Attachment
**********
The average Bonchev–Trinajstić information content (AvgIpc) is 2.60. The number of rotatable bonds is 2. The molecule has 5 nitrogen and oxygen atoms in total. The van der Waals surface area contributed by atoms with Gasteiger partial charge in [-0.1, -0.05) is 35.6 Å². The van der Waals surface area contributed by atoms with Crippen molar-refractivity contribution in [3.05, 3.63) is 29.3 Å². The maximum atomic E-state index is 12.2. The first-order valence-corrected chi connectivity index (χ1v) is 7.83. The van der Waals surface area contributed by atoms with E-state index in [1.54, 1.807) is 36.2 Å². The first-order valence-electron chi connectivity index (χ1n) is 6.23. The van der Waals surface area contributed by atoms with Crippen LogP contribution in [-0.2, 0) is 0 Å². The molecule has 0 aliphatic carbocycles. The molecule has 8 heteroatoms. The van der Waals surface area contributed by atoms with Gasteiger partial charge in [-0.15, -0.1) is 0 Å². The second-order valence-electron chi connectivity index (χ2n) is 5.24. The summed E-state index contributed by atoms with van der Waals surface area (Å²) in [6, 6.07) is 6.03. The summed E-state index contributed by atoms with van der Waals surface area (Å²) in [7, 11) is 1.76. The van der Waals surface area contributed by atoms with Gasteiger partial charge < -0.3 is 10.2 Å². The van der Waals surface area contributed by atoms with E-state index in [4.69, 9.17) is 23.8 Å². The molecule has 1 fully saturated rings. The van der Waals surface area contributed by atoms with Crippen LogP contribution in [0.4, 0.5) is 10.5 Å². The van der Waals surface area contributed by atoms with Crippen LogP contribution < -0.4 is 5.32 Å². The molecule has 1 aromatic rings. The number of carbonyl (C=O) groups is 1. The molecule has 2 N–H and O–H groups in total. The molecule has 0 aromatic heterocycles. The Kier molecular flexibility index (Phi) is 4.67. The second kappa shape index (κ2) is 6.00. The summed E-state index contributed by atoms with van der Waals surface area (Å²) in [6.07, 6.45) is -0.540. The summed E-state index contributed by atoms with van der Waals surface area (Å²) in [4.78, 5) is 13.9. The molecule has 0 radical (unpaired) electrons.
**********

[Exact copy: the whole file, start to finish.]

The average Bonchev–Trinajstić information content (AvgIpc) is 2.60. The number of rotatable bonds is 2. The molecule has 5 nitrogen and oxygen atoms in total. The van der Waals surface area contributed by atoms with Gasteiger partial charge in [-0.1, -0.05) is 35.6 Å². The van der Waals surface area contributed by atoms with Crippen molar-refractivity contribution in [3.05, 3.63) is 29.3 Å². The maximum atomic E-state index is 12.2. The first-order valence-corrected chi connectivity index (χ1v) is 7.83. The van der Waals surface area contributed by atoms with E-state index in [1.54, 1.807) is 36.2 Å². The first-order valence-electron chi connectivity index (χ1n) is 6.23. The van der Waals surface area contributed by atoms with Crippen LogP contribution in [-0.2, 0) is 0 Å². The molecule has 0 aliphatic carbocycles. The molecule has 8 heteroatoms. The van der Waals surface area contributed by atoms with Gasteiger partial charge in [-0.15, -0.1) is 0 Å². The second-order valence-electron chi connectivity index (χ2n) is 5.24. The summed E-state index contributed by atoms with van der Waals surface area (Å²) in [6, 6.07) is 6.03. The summed E-state index contributed by atoms with van der Waals surface area (Å²) in [7, 11) is 1.76. The van der Waals surface area contributed by atoms with Gasteiger partial charge < -0.3 is 10.2 Å². The van der Waals surface area contributed by atoms with E-state index in [4.69, 9.17) is 23.8 Å². The molecule has 1 fully saturated rings. The van der Waals surface area contributed by atoms with Crippen LogP contribution in [0.4, 0.5) is 10.5 Å². The van der Waals surface area contributed by atoms with Crippen LogP contribution < -0.4 is 5.32 Å². The molecule has 1 aromatic rings. The number of carbonyl (C=O) groups is 1. The molecule has 2 N–H and O–H groups in total. The molecule has 0 aromatic heterocycles. The Kier molecular flexibility index (Phi) is 4.67. The second kappa shape index (κ2) is 6.00. The summed E-state index contributed by atoms with van der Waals surface area (Å²) in [6.07, 6.45) is -0.540. The summed E-state index contributed by atoms with van der Waals surface area (Å²) in [4.78, 5) is 13.9. The molecule has 0 radical (unpaired) electrons.